Continuous Date

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Occasional Contributor

I would like to use a formula that could use a specific linking factor such as a SSN/Name and would be able to dictate whether or not the dates are continuous without a break and give me a consolidated date. Any assistance is greatly appreciated.

11 Replies

@mclovings 

 

You can do date math quite easily. (By the way, the term "continuous date" isn't one I recognize...you use it as if it's common speech).

 

From what you're showing, if it's the '16 days" you want to have calculated, you could simply enter the formula =D1-C1 (assuming columns begin in your layout with A)

 

If, on the other hand, you want to know what date is 16 days after 12/15/2020 (and that latter date is in cell C1), just enter the formula =C1+16

 

Your second sentence doesn't really make sense. Oh, maybe you're saying you want a field to read

12/15/2020--9/30/2021

 

Now if that's the case, that gets a little tricky but here's how to do it.

=CONCATENATE(TEXT(C3,"mm/dd/yyyy"),"--",TEXT(D3,"mm/dd/yyyy")) 

assuming the first date is in C3, the second in D3.

 

@mclovings 

I didn't understand what exactly you were trying to do.

It would be advantageous if you insert a file (without sensitive data) and explain your plans in detail with regard to this file.

 

Perhaps these examples will help you solve your problem.

 

@NikolinoDE I would like to use a formula that could use a specific linking factor such as a SSN and would be able to dictate whether or not the dates are continuous without a break and give me a consolidated date. Does this make sense?

@mathetes I would like to use a formula that could use a specific linking factor such as a SSN and would be able to dictate whether or not the dates are continuous without a break and give me a consolidated date. Does this make sense?

Excuse me, but I'm not a specialist in Social Security Nummbers (SSN).
In the file, please explain in detail what exactly and in which cell what you want to accomplish.
Please keep in mind that we too are ignorant of the knowledge of others.

Should only the days be calculated. from start and end date?
If it is to be linked to SSN, then how?

Thank you for your understanding and patience

Nikolino
I know I don't know anything (Socrates)

@mclovings 

 

Not totally. Your spreadsheet gives data, but what would really be helpful is to take that raw data and use it to illustrate what you mean by "continuous without a break" --illustrating it both ways --

 

The consolidated date is, I'm going to presume unless you correct me, is what I gave you in my first answer. Not really what I'd call a "consolidated date" (it is, after all, two dates) but a single text field that has concatenated (strung together) two separate texts, each of which is a date, with a separator. If that's what you mean, then you have that formula. If it's not what you mean, what do you mean?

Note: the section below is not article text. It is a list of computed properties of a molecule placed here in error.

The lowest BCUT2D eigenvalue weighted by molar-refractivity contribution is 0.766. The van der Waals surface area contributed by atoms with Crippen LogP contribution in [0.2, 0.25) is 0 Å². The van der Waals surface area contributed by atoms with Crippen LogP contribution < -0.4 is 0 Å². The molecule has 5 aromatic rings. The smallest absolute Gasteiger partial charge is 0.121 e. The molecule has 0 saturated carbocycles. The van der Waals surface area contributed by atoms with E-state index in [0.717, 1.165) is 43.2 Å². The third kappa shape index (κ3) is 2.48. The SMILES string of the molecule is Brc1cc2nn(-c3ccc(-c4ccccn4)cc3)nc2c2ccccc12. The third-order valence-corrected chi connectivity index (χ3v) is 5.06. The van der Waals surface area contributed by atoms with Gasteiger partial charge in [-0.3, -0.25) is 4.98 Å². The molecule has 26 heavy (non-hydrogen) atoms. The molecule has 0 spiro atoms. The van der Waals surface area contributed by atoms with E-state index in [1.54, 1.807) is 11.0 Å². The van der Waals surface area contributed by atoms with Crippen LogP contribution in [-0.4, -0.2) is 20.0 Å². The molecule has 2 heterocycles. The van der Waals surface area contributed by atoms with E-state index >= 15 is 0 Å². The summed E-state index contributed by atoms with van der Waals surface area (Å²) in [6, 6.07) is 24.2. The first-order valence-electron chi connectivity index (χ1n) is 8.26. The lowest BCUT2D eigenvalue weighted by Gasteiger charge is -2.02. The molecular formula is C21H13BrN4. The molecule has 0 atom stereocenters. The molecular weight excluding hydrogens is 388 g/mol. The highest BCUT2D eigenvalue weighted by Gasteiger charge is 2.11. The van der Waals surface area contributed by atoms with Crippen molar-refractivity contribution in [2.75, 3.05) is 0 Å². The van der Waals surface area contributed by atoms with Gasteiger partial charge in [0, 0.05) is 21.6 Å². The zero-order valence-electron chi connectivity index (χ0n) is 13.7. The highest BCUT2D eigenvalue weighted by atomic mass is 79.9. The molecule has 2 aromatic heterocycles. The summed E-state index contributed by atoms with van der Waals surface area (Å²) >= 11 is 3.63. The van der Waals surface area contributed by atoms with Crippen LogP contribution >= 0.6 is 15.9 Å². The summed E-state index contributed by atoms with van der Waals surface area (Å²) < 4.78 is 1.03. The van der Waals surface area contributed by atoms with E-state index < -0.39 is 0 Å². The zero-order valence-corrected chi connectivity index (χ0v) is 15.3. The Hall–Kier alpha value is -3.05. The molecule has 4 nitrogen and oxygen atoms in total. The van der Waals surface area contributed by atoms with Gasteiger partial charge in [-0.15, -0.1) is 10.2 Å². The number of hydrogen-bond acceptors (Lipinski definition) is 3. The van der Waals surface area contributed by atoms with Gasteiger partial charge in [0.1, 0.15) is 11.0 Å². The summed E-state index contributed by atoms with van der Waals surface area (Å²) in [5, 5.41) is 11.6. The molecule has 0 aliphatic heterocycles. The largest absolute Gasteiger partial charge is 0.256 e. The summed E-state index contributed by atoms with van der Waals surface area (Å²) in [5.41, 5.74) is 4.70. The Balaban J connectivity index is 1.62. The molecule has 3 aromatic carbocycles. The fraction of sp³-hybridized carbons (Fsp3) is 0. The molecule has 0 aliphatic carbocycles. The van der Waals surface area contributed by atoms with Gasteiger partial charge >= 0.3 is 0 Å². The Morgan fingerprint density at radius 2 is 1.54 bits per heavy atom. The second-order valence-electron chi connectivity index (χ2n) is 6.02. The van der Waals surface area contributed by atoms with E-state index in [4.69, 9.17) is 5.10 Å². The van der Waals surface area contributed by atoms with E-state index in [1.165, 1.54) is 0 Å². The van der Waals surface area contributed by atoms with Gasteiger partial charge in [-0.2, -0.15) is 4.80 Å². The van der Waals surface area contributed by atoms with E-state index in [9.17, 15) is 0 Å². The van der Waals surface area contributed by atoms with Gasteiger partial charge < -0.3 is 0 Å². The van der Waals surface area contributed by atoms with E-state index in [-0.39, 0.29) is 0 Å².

@mathetes  I attached an update with what I'm seeking to accomplish in column E (showing continuous data). If the previous end date is 02/17/2021 and the new start date is 02/19/2021, then it's not continuous. A gap, or a break is there and it shouldn't calculate. However, if it's continuous, then the new end date replaces the old end date.

@NikolinoDE I would like the formula to use a specific linking factor and analyze the start and end dates and if they are concurrent and don't have a day gap. For instance, JANE DOE's end date is 12/31/2020 and her new start date is 01/01/2021, therefore the date is continuous and the old end date of 12/31/2020 is null and void and the new end date is 09/30/2021. The example for Jill Doe has a break after 11/30/2020, therefore I know it's not consecutive, but the next dates are in the realm of the aforementioned scenario.

@mclovings 

a) I know the meaning of the word continuous

b) 1/1/21 is not continuous with 12/31/21  (in the Doe, Jane data)

 

Now, I realize that was a typo on your part; I'm a human who can interpret and discern what was meant from the larger context. A computer, however (until AI gets more developed and implemented in Excel) would NOT know that it was a typo.

 

Anyway, another question before answering (which will have to come later; I'm going into another meeting in just a few minutes): you show Doe, Jane in contiguous lines. same with doe, Jill. Is that line-by-line alphabetical sort (or sort by SSN) something that your real database will reflect, or will the rows in fact get mixed, so that it could be something like:

Doe, Jill

Doe, Jane

Doe, Jill

Doe, Jil

Doe Jane

Doe, John

@mathetes the data is hard data from a system, so I won't be manipulating any numbers. I can sort by name or SSN, but at the moment, I have it sorted by SSN. I won't be mixing them.

@mclovings 

 

Here, first, is a very simple solution that will work if the example you've given is universally true. Which is to say, this will work so long as there are never more than two rows in a row that should be considered continuous dates.

 

If that's not valid, then we'll have to get potentially a lot more complicated, but I didn't see any reason to do that yet. We'd have to start testing rows for such things as

  • count the number of rows where SSN stays consistent
    • (what's the maximum of rows for any given SSN in your data; is there a limit?)
  • test each sequence of dates for any given SSN for continuity
    • (are they always in date sequence or could continuity be there be rows for the same SSN but separated by an intervening row?)

So I need to ask: do we need to get more sophisticated in potential complications hinted at by those questions? What, if any, limits are there to numbers of rows per SSN, especially to numbers of rows per SSN that could be continuous?